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Why does it have anhedral wings and not "normal" wings? Many other similar aircraft with low-wing have dihedral wings.
enter image description here
Source: DassaultFalcon.com

Edit: This is about the Falcon 900, which apparently has a low-wing design and it's not used for cargo like the An-225

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    $\begingroup$ Possible duplicate of Why does An-225 have anhedral wings though it is a cargo aircraft? $\endgroup$ – GHB Mar 12 '16 at 18:29
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    $\begingroup$ Aside from the size difference, the same effects should apply on the Falcon 900. $\endgroup$ – fooot Mar 12 '16 at 18:48
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    $\begingroup$ @fooot but this has not high wings, so there is a fundamental difference. $\endgroup$ – Federico Mar 12 '16 at 19:14
  • $\begingroup$ @Federico right, that too, but it still has the wing sweep, and the fact that it's only very slight anhedral. $\endgroup$ – fooot Mar 12 '16 at 19:17
  • $\begingroup$ I'm not an aerodynamics expert, but the raised horizontal stabiliser is a clue - T-Tails seem to have pretty neutral dihedral as well. $\endgroup$ – Ben Mar 12 '16 at 20:42
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For the same reason why the Lockheed F-104 Starfighter had such a pronounced anhedral: It is the size and location of the vertical tail.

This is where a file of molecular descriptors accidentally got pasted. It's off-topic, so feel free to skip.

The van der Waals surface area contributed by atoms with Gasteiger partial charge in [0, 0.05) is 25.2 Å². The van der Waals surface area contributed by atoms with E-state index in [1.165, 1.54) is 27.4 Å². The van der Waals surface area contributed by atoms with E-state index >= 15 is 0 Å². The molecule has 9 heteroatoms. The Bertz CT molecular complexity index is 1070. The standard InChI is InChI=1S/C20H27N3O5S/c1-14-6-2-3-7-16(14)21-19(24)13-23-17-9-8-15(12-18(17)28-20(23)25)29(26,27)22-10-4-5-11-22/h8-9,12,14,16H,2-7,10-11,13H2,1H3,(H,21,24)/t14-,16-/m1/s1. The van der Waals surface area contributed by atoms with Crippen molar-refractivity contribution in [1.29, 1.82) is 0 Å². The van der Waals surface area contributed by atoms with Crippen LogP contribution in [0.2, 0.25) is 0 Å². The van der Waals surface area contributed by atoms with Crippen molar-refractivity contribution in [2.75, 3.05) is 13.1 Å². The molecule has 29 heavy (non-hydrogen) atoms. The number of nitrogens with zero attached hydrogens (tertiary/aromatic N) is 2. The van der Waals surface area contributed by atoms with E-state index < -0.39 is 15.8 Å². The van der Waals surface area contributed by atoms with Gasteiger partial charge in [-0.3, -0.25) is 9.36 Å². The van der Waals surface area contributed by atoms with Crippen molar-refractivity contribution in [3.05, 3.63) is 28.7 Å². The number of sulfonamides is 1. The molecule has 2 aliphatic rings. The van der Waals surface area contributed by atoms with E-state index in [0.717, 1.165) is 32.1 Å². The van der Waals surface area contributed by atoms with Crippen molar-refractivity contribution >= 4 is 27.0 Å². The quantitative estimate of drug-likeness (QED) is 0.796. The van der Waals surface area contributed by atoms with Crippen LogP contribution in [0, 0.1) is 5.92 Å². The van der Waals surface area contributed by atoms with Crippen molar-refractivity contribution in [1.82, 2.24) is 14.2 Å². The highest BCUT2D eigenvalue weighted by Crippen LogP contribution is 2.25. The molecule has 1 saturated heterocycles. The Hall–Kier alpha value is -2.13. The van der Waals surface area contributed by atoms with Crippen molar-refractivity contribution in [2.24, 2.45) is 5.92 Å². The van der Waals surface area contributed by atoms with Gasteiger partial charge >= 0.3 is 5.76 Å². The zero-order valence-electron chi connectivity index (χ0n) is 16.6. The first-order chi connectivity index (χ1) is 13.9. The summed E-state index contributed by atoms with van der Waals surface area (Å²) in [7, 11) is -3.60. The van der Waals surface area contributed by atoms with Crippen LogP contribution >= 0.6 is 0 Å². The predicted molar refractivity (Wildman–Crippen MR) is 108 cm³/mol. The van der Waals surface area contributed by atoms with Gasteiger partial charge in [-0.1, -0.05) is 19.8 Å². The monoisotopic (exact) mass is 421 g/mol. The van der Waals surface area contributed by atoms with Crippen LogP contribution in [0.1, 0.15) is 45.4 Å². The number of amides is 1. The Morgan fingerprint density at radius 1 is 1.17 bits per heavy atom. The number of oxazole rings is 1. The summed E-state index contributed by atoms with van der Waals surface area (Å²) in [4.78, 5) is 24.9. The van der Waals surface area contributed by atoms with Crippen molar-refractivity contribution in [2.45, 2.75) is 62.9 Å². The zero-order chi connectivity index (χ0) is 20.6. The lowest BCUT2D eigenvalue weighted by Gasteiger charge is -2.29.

Lockheed F-104 Starfighter

Lockheed F-104 Starfighter (picture source).

In both cases, the vertical tail is large relative to the wing and fully above the roll axis. In a sideslip it produces a high rolling moment, so any more rolling moment from the wing would reduce the handling qualities of the aircraft.

Especially in case of the F-104, the raised position of the horizontal tail shifts the center of pressure on the vertical tail upwards, exacerbating the offset location of the vertical tail.

The rear-mounted engines on the Falcon 900 move the center of gravity backwards, so the wing is more backwards than usual for aircraft with wing-mounted engines. Therefore, the part of the fuselage ahead of the center of gravity is large, requiring a larger vertical tail to overcome the destabilizing yawing moment of the fuselage.

The same is true for the Tupolev 134 and 154, and - surprise! - they also have no dihedral, even though both are low-wing configurations.

Tupolev 154M of the Polish Air Force

Tupolev 154M of the Polish Air Force (picture source)

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  • $\begingroup$ I wonder if the DC-9 and B727 would be good comparison points as well.... $\endgroup$ – UnrecognizedFallingObject Mar 13 '16 at 7:21
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enter image description herePicture source

It may seem so when on ground, but in flight the wings flex up. Judging from the photo, the wings seem to have the tiniest bit of dihedral. They also have wing sweep, which provides sideslip-to-roll stability as well.

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